Dealing with fractured lineages

Xue Sheng

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How about 4 things in-depth, and then going off to practice for a year?

Other than replying with; it would depend on what those 4 things are... and then asking...what if you practiced those 4 things for a year, meant your shifu and he said you we're all wrong, or not good enough...go practice for anther year.... what then?
 

Flying Crane

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How about 4 things in-depth, and then going off to practice for a year?

This depends on a lot of things, including whats those four things are. But it is nebulous and can be difficult to draw clear boundaries.

When something new is learned, it requires repeated correction before it is consistently correct. Once that happens, then the student can make progress training by himself.

If those corrections are not done, then there is a good chance fundamental mistakes will be unknowingly made, and will be reinforced through uncorrected practice.

Exactly when that point is reached depends on a lot of things, but I am skeptical that it can be reached in one or two intense weekend sessions.
 
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KPM

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Other than replying with; it would depend on what those 4 things are... and then asking...what if you practiced those 4 things for a year, meant your shifu and he said you we're all wrong, or not good enough...go practice for anther year.... what then?

Well, then you go back and practice some more! But if he likes what he sees and agrees to teach the next 4 ....or 6....or......... Is that not how it would work in your "old China" example??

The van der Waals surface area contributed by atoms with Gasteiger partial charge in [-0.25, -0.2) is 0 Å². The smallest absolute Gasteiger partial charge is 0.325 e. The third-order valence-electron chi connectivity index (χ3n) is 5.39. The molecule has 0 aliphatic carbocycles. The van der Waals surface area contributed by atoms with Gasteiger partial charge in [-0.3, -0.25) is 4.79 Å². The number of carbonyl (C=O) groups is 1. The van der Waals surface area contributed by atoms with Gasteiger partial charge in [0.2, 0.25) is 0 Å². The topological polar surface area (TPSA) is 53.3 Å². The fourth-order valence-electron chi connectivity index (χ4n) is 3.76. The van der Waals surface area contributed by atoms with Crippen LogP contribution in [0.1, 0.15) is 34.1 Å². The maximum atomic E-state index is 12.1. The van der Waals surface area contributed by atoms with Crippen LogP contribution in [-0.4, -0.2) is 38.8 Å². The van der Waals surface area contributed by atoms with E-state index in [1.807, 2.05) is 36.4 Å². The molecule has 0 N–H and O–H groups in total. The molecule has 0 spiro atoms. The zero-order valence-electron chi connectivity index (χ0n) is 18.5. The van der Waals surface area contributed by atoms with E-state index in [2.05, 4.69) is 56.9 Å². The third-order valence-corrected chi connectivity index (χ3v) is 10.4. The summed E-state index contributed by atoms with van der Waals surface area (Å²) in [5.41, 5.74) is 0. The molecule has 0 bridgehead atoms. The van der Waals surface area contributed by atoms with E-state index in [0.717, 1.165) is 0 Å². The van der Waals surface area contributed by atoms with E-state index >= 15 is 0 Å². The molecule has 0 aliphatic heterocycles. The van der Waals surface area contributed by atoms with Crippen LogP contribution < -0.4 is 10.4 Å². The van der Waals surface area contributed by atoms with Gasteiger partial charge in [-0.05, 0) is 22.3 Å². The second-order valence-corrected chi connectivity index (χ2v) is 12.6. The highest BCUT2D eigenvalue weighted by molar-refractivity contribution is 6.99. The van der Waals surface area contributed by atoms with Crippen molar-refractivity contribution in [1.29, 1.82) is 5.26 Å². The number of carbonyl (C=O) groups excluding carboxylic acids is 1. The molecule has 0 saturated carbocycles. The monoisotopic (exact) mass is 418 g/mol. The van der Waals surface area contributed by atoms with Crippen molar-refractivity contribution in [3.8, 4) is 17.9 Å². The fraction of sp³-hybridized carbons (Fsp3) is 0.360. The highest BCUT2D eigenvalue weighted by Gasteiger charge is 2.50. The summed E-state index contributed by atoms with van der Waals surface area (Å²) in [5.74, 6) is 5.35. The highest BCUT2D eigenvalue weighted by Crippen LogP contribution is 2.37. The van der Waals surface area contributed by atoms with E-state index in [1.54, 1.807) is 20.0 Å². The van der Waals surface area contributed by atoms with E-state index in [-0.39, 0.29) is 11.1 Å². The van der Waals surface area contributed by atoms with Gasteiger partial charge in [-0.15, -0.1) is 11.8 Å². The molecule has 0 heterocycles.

Flying Crane

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If you have a problem with me Michael, then just come right out and say it. I assure you that points you have been beating over and over do not apply to me.
In the end I dont have a dog in this race. If your situation is a matter for the wing chun community, well that isnt me. Maybe its nobodys business at all.

If I believe someone had inadequate instruction, then I dont feel they ought to be teaching. In my opinion, brief stints (even if intense) and distance/video training are not adequate.

People will do what they do. But if anyone asks my advice when looking for a teacher, I dont recommend someone who I suspect may have inadequate training.
 

KPM

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In the end I dont have a dog in this race. If your situation is a matter for the wing chun community, well that isnt me. Maybe its nobodys business at all.

If I believe someone had inadequate instruction, then I dont feel they ought to be teaching. In my opinion, brief stints (even if intense) and distance/video training are not adequate.

People will do what they do. But if anyone asks my advice when looking for a teacher, I dont recommend someone who I suspect may have inadequate training.

Your opinion means nothing to me. So you can stop beating a dead horse as if you have some kind of axe to grind.
 

Flying Crane

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Well, then you go back and practice some more! But if he likes what he sees and agrees to teach the next 4 ....or 6....or......... Is that not how it would work in your "traditional Chinese" example??